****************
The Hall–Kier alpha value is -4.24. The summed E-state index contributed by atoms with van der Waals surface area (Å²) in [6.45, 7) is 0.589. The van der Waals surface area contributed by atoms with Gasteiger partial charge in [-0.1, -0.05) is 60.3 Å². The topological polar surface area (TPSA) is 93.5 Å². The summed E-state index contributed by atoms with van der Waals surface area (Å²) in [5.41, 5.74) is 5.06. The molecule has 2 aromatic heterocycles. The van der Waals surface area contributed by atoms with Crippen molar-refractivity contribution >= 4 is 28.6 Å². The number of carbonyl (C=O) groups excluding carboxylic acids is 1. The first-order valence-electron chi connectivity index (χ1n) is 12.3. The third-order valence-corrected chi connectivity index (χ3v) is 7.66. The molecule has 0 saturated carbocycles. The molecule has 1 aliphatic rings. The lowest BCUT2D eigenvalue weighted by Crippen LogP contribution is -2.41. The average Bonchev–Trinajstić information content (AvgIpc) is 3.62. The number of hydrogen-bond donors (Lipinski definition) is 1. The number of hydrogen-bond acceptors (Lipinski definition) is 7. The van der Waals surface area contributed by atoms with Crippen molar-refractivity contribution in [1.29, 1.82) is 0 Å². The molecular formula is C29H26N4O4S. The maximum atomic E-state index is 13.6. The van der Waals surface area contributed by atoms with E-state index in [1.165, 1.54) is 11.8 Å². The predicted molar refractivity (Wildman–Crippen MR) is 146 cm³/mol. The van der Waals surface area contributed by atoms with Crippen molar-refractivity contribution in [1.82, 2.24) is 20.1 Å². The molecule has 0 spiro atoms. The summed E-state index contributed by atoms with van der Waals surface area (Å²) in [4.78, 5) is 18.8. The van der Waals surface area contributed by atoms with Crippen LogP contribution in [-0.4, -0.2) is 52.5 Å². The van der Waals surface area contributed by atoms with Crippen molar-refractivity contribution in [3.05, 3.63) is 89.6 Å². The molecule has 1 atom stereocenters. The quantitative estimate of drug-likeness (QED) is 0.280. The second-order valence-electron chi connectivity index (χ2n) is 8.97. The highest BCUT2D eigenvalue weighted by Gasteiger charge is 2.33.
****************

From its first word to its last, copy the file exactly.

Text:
The Hall–Kier alpha value is -4.24. The summed E-state index contributed by atoms with van der Waals surface area (Å²) in [6.45, 7) is 0.589. The van der Waals surface area contributed by atoms with Gasteiger partial charge in [-0.1, -0.05) is 60.3 Å². The topological polar surface area (TPSA) is 93.5 Å². The summed E-state index contributed by atoms with van der Waals surface area (Å²) in [5.41, 5.74) is 5.06. The molecule has 2 aromatic heterocycles. The van der Waals surface area contributed by atoms with Crippen molar-refractivity contribution >= 4 is 28.6 Å². The number of carbonyl (C=O) groups excluding carboxylic acids is 1. The first-order valence-electron chi connectivity index (χ1n) is 12.3. The third-order valence-corrected chi connectivity index (χ3v) is 7.66. The molecule has 0 saturated carbocycles. The molecule has 1 aliphatic rings. The lowest BCUT2D eigenvalue weighted by Crippen LogP contribution is -2.41. The average Bonchev–Trinajstić information content (AvgIpc) is 3.62. The number of hydrogen-bond donors (Lipinski definition) is 1. The number of hydrogen-bond acceptors (Lipinski definition) is 7. The van der Waals surface area contributed by atoms with Crippen molar-refractivity contribution in [1.29, 1.82) is 0 Å². The molecular formula is C29H26N4O4S. The maximum atomic E-state index is 13.6. The van der Waals surface area contributed by atoms with E-state index in [1.165, 1.54) is 11.8 Å². The predicted molar refractivity (Wildman–Crippen MR) is 146 cm³/mol. The van der Waals surface area contributed by atoms with Crippen molar-refractivity contribution in [1.82, 2.24) is 20.1 Å². The molecule has 0 spiro atoms. The summed E-state index contributed by atoms with van der Waals surface area (Å²) in [4.78, 5) is 18.8. The van der Waals surface area contributed by atoms with Crippen LogP contribution in [-0.4, -0.2) is 52.5 Å². The van der Waals surface area contributed by atoms with Crippen molar-refractivity contribution in [3.05, 3.63) is 89.6 Å². The molecule has 1 atom stereocenters. The quantitative estimate of drug-likeness (QED) is 0.280. The second-order valence-electron chi connectivity index (χ2n) is 8.97. The highest BCUT2D eigenvalue weighted by Gasteiger charge is 2.33.